FOX Sports Wisconsin’s Paul Imig gives an in-depth statistical analysis and film study of every Packers player in his annual offseason checkup. You can find every report here.
Season stats (playoffs included): 18 games; 34 for 40 on field-goal attempts (85 percent), long of 55 yards; 56 for 58 on extra points; 115 kickoffs, 46 touchbacks (40 percent touchback rate)
ProFootballFocus.com season rating: 0.6 (ranked No. 29 out of 38 qualified NFL kickers)
Best game: NFC championship game loss at Seattle (5 for 5 on field-goal attempts, long of 48 yards; 1.8 PFF rating)
Worst game: Week 13 win vs. New England (4 for 5 on field-goal attempts, missed from 40 yards; minus-3.0 PFF rating)
Expectations at the start of the season: Medium
Expectations were . . . Met
Looking live: After a disastrous 2012 season, Mason Crosby rebounded with the best year of his career in 2013. As the Packers looked ahead to 2014, there weren’t nearly the concerns with their kicker that once existed. There was no more competition from kickers like Giorgio Tavecchio or Zach Ramirez. Crosby was back to getting all of the work without having to look over his shoulder.
Crosby was ranked No. 10 in FOXSportsWisconsin.com’s "Most Important Packers of 2014" pre-training-camp series. I wrote at the time that "Crosby is No. 10 on this list because he needs to consistently be the kicker he was in 2013. He can’t revert back to his 2012 ways, because if he does, the Packers — and Crosby’s career — are in trouble. The team has substantially lengthened the leash on him, but that could be temporary if things go south once again for Crosby."
On the first day of training camp, Crosby connected on 7 of 8 field-goal attempts, missing from 44 yards but hitting twice from 50. He didn’t take live team reps again until the sixth day of training camp, when he again went 7 for 8 (missing from 40 yards, but making attempts from 50 and 53 yards).
Crosby had a night of redemption during the Family Night practice at Lambeau Field. A year earlier, he made just 3 of 8 field-goal attempts and was booed by Packers fans. Crosby’s job seemed in jeopardy at the time. In 2014, however, Crosby made all six of his field-goal attempts from distances of 28, 33, 38, 43, 48 and 50 yards.
"Was anybody holding their breath out there on that field-goal set? I know I wasn’t," Crosby said at the conclusion of Family Night. "I felt good about it. I’ve had two misses in the sessions that we’ve had in practice and I’ve moved on from those really well. They kind of came in the middle and then I kind of re-grouped and made my last three or four kicks every day."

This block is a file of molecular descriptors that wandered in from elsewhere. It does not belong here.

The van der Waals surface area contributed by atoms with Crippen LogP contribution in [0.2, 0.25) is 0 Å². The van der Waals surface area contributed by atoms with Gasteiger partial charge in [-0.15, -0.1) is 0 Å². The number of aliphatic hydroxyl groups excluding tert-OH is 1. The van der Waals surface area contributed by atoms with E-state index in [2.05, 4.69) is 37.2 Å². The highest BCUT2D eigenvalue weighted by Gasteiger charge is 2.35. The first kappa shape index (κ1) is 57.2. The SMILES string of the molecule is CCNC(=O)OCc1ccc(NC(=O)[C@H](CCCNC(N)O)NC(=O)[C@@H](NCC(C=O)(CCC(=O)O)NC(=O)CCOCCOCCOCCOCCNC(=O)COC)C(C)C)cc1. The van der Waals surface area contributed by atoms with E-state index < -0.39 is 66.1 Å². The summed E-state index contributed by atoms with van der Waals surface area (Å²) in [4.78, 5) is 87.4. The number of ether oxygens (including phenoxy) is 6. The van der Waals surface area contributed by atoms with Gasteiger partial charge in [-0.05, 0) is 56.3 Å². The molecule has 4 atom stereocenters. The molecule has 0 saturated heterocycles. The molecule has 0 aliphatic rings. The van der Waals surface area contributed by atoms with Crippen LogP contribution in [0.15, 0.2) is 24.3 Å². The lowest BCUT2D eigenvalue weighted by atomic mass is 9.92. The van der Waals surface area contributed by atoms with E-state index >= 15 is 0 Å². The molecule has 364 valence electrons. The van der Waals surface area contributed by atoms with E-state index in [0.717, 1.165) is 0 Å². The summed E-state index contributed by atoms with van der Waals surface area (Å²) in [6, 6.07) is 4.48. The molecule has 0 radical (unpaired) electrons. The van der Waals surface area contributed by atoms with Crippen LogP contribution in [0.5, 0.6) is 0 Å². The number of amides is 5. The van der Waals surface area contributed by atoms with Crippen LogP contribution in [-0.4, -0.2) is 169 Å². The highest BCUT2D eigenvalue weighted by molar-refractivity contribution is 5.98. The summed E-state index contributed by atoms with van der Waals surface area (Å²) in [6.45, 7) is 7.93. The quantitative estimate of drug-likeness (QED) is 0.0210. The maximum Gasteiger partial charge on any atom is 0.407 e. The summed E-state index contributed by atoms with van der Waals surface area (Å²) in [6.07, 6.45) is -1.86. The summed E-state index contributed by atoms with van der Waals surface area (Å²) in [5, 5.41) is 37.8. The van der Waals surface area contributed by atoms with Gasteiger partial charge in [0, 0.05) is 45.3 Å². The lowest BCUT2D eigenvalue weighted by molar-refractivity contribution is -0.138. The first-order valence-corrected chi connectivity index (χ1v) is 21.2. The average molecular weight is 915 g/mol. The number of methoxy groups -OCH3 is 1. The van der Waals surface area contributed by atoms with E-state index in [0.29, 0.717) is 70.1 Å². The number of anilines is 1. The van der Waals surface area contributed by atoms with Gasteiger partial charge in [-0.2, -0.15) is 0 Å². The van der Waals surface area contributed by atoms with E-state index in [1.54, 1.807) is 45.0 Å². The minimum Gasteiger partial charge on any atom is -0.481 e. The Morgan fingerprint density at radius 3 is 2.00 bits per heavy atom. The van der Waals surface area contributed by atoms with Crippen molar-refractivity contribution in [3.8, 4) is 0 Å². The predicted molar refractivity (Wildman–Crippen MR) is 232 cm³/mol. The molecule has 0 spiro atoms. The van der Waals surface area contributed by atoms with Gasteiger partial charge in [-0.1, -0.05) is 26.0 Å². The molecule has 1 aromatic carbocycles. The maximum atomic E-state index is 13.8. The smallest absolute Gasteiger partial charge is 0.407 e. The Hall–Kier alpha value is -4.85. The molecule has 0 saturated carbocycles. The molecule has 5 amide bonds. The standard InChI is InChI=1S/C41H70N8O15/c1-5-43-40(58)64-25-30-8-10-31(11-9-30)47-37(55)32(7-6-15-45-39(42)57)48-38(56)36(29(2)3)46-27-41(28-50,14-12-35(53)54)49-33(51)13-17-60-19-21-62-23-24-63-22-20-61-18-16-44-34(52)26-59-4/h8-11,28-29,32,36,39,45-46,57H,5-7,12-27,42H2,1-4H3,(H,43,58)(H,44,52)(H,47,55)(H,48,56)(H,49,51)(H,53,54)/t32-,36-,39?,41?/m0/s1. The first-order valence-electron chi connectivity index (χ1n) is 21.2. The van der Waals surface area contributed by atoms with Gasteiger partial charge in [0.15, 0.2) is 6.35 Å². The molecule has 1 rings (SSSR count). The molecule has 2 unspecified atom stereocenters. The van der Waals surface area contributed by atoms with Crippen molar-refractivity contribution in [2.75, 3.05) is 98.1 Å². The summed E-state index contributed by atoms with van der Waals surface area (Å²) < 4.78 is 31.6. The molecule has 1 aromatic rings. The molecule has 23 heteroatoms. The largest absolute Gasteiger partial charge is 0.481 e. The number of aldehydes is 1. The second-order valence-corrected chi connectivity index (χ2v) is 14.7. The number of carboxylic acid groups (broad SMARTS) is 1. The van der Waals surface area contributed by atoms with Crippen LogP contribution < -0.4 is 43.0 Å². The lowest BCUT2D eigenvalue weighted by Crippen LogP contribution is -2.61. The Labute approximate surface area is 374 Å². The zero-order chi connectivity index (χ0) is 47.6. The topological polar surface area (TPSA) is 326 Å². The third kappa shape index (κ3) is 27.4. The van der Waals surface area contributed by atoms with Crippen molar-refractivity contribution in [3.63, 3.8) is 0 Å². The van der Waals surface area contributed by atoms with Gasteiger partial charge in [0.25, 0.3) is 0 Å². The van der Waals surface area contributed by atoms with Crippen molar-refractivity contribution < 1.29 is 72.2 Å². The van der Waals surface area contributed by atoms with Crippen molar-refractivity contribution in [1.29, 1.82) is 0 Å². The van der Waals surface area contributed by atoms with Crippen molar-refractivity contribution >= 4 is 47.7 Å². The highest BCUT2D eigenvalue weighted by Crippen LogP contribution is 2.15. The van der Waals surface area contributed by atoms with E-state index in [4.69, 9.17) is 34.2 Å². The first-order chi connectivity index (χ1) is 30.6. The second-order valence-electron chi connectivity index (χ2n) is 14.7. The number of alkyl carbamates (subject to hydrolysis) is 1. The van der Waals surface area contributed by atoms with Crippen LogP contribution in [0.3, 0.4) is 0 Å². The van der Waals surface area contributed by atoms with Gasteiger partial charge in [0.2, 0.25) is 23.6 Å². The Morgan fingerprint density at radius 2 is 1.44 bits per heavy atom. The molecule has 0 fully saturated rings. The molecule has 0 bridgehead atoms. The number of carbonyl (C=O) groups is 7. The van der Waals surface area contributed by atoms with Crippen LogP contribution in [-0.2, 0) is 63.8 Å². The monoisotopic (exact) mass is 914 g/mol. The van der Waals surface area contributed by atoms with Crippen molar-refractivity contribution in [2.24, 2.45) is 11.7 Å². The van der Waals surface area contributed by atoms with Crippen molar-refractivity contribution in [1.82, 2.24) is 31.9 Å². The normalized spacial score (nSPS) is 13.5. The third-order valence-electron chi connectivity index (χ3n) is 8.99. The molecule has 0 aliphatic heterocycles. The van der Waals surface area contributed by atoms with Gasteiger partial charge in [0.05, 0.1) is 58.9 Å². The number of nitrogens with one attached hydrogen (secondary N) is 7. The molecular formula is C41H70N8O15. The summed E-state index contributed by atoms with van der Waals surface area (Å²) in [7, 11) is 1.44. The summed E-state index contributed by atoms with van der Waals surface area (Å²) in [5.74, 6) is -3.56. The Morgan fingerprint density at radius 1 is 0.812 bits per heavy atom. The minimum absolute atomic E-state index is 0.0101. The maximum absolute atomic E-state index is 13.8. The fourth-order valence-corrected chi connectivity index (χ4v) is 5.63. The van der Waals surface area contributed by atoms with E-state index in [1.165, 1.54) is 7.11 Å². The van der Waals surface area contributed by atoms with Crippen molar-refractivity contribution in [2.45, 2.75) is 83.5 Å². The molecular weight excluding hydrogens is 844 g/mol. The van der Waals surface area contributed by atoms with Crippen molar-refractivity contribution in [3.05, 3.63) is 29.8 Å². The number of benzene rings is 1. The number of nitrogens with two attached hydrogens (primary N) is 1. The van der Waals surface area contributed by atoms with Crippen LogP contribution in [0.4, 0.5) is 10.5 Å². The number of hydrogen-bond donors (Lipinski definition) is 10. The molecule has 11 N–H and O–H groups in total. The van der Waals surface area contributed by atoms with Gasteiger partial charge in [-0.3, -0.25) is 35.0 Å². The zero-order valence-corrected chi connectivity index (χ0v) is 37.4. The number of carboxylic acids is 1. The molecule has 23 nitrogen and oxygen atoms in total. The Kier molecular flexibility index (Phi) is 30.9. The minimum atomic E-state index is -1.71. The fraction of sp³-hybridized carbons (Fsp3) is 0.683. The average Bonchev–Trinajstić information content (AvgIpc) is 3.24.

Upon further review: Crosby’s 2014 season wasn’t statistically as good as what he did in 2013, dropping from 89.7 percent on field-goal attempts to 85 percent. However, the Packers gave Crosby some of the worst field-goal protection that any NFL kicker has ever had to deal with.
Crosby had field-goal attempts blocked in Weeks 4, 15 and 17. He also had extra points blocked in Weeks 11 and 14. It’s not a large sample size, but this trend was most prevalent in the second half of the season. It was during that time that Josh Sitton and T.J. Lang were no longer on the protection units while each recovered from injuries. Crosby’s 53-yarder in Buffalo (a game Green Bay lost) was blocked when the score was tied at 10. His 52-yard attempt in Week 17 against Detroit was blocked when the Packers were hanging on to a 21-14 lead.
These blocks were not Crosby’s fault. He was told to continue kicking with the trajectory that he felt was necessary to make those field-goal attempts.
"I just have to continue to kick my ball; I don’t worry about those guys," Crosby said on Dec. 15. "I know they’re going to do their work and they’re detailed with it. I know that they took pride with what they do. For me, I have to trust what I do during the week and what I do in pregame, that when I go out there I keep my head down and hit that ball through. For me, that’s my mindset, trusting those guys, and I have full faith in them every time I go out there."
Crosby’s three non-blocked misses were from 50 yards in Week 11 (Green Bay was up 46-13 on Philadelphia at the time), 40 yards in Week 13 (leading New England 23-14) and 48 yards in Week 16 (ahead of Tampa Bay 7-0).
Crosby struggled a bit with distance on kickoffs this season. His average of 65 yards per kickoff was sixth-worst in the NFL. As a result of that, opponents returned 55.7 percent of Crosby’s kickoffs, which was the seventh-most in the league. Some of the NFL’s stronger-legged kickoff men, such as Indianapolis punter Pat McAfee, kicked the ball an average of seven yards farther each time than Crosby did. In the case of McAfee, that meant having only 28.2 percent of his kickoffs returned.
Overall 2014 grade: B
Status for 2015: One-hundred percent chance of being on the Packers’ active roster to begin the 2015 regular season. Crosby is entering the final year of his contract and will count $3.5 million against the cap in 2015. He’ll turn 31 years old right around the time the 2015 NFL regular season begins. While it’s highly unlikely Green Bay brings in any challengers for him to face off against in training camp this year, could 2015 be Crosby’s final season with the Packers? Consider that a kicker drafted in the sixth round like Minnesota’s Blair Walsh, who’s still on a rookie contract, has cap hits of between $420,000 to $690,000 in the first four years of his career. Walsh will have made less money in his first four seasons (a total of $2.2 million) than Crosby will in 2015 alone. If Green Bay wants to trim approximately $3 million annually in money allotted to its kicker in 2016 and beyond, the financials of such a decision would allow for that.